By Graham Houston
After two struggling performances in a row, Ricky Burns knows he will need to be at his absolute best when he defends his WBO lightweight title against mandatory challenger Terence Crawford in Glasgow on Saturday (TV on Sky Sports in the UK., AWE in the U.S.). This fight is, potentially, about as tough and as tricky as it gets. Burns will have a roaring Scottish crowd behind him at the Scottish National Exhibition Centre, and he’s the more experienced and perhaps the physically stronger fighter; Crawford is unbeaten, fast, clever and a sharp puncher, and, at 26, he’s the younger man by four years.
As an amateur Crawford boxed in the U.S. Olympic trials and was a runner-up in the National Golden Gloves. He’s stopped 16 opponents in 22 consecutive wins. The fight with Burns, though, is a big step up for Crawford, especially considering he will be away from home and can expect a hostile reception from the Glasgow fans.
Lately we’ve seen champions with an advantage in big-fight experience turning back ambitious, younger challengers. Burns has been the 12-round distance eight times and he’s unbeaten in nine WBO title bouts in two weight divisions. We know that Burns (36-2-1; 11 KOs) can dig deep when the going gets tough. He came back from a first-round knockdown to defeat Rocky Martinez to win the WBO junior lightweight title, weathered stormy moments to outscore Michael Katsidis to become champ at lightweight and, in his last fight, displayed enormous grit and mental toughness to survive a broken jaw and a heavy knockdown to earn a draw — disputed though it was — with Raymundo Beltran.
With the fight slipping away from him against Puerto Rican switch-hitter Jose Gonzalez, Burns just kept pressing forward and finally broke his opponent’s spirit.
Burns will need all of his toughness and character, and all of his boxing ability, if he is to overcome Crawford. It does seem, though, that Burns relishes the task. Being the underdog suits him just fine, Burns says, and he talks of putting on a great performance for the Glasgow fans.
Crawford is talented and he’s a sharp boxer-puncher who switches fluidly between the orthodox and southpaw stances, but he’s never faced the type of pressure that he’s likely to encounter in Glasgow, and we can’t be sure how well Crawford will hold himself together when the heat is on and Burns is bringing the fight to him with fierce intensity.
So far, Crawford has had things all his own way. Even when moving up to junior welterweight to face the bigger and supposedly more powerful Breidis Prescott, Crawford was in control of the contest to the point that he made it look easy — one judge gave Crawford every round.
Crawford’s last two opponents — Mexico’s Alejandro Sanabria and the Russian Andrey Klimov — had only one loss between them in 51 bouts, but Crawford outclassed them both, knocking out Sanabria in the sixth round and winning every round against Klimov, who had beaten big-hitting John Molina in his last fight but boxed as if intimidated against Crawford.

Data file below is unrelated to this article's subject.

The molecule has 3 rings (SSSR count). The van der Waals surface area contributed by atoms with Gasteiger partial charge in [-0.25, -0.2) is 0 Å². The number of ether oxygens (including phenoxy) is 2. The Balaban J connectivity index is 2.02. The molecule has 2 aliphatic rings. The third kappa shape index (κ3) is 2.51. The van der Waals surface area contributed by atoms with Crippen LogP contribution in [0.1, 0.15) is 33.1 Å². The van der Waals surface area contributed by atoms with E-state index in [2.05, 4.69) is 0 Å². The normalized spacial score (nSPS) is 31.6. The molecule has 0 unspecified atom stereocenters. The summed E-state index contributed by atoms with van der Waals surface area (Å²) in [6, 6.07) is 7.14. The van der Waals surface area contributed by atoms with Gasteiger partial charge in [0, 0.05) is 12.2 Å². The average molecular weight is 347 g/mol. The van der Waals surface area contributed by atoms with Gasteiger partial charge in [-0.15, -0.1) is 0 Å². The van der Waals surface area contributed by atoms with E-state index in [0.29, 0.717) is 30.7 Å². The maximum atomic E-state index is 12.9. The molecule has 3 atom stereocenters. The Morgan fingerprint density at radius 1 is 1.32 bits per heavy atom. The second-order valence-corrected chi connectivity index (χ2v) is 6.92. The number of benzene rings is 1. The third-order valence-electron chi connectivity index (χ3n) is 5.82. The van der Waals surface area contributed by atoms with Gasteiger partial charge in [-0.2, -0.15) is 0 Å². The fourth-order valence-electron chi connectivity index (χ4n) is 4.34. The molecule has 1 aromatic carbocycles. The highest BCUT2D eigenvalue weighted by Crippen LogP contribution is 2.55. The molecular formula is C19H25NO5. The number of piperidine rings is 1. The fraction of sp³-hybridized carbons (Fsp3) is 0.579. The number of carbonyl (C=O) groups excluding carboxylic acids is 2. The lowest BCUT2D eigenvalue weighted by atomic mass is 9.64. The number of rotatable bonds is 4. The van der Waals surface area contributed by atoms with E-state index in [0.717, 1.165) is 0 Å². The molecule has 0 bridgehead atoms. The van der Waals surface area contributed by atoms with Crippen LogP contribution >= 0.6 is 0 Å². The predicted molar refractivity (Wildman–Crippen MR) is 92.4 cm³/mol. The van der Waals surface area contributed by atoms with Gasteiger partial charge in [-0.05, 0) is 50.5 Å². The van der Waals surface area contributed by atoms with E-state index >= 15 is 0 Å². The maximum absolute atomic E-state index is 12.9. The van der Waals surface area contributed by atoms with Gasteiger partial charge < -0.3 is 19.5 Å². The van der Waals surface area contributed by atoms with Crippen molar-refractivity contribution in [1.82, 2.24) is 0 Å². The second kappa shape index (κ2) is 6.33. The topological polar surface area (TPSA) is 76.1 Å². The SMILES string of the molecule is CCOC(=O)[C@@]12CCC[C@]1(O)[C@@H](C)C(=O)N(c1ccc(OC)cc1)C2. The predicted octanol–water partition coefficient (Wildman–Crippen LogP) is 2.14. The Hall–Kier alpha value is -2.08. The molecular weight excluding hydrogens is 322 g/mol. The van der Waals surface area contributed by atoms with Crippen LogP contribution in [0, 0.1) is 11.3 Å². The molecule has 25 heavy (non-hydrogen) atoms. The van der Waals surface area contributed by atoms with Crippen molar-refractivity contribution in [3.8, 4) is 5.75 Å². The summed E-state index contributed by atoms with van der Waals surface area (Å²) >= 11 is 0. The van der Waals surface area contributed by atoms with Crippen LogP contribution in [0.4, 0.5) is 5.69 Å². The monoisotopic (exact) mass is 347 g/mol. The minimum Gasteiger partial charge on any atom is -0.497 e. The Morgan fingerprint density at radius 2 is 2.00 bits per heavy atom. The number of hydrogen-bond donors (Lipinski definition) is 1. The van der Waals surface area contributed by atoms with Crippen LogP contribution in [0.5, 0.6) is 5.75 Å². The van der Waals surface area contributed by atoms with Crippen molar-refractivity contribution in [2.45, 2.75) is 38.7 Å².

One thing we know about Burns is that he won’t be letting Crawford have things all his own way. Burns will, I think, be seeking to let Crawford know very early that the American boxer is in deep water in this fight.
There are faint echoes of Jim Watt’s lightweight title defence against Howard Davis Jr. about this fight. Davis came to Glasgow in 1980 as an undefeated Olympic gold medallist but Watt was too seasoned, too strong and too much of a solid professional for Davis to handle. Crawford, though, seems to be a more dangerous, more durable fighter than Davis, who, although a fast, skilled boxer had been knocked down four times.
Crawford has been training in Colorado Springs, a mile above sea level, and in Las Vegas. “I think Terence is a special talent,” Crawford’s manager, Cameron Dunkin, told me over the phone from Las Vegas. “I believe in him and I believe he can overcome the road trip and get it done. Burns is a good fighter, a tough guy — I thought the fight with Beltran was a dead-even fight that could have gone either way. On the road, you’ve got win rounds really decisive — and I think Terence will.”
While Crawford has the talent and perhaps the temperament to win this fight, the location could be a big factor. Burns is going to be tough to beat at home. I’m swaying towards Crawford to win by decision, but so much depends on how well he will be able to handle not just a very determined champion but also the big occasion and the emotion-charged, pro-Burns atmosphere in Glasgow, and we won’t know this until the fight starts.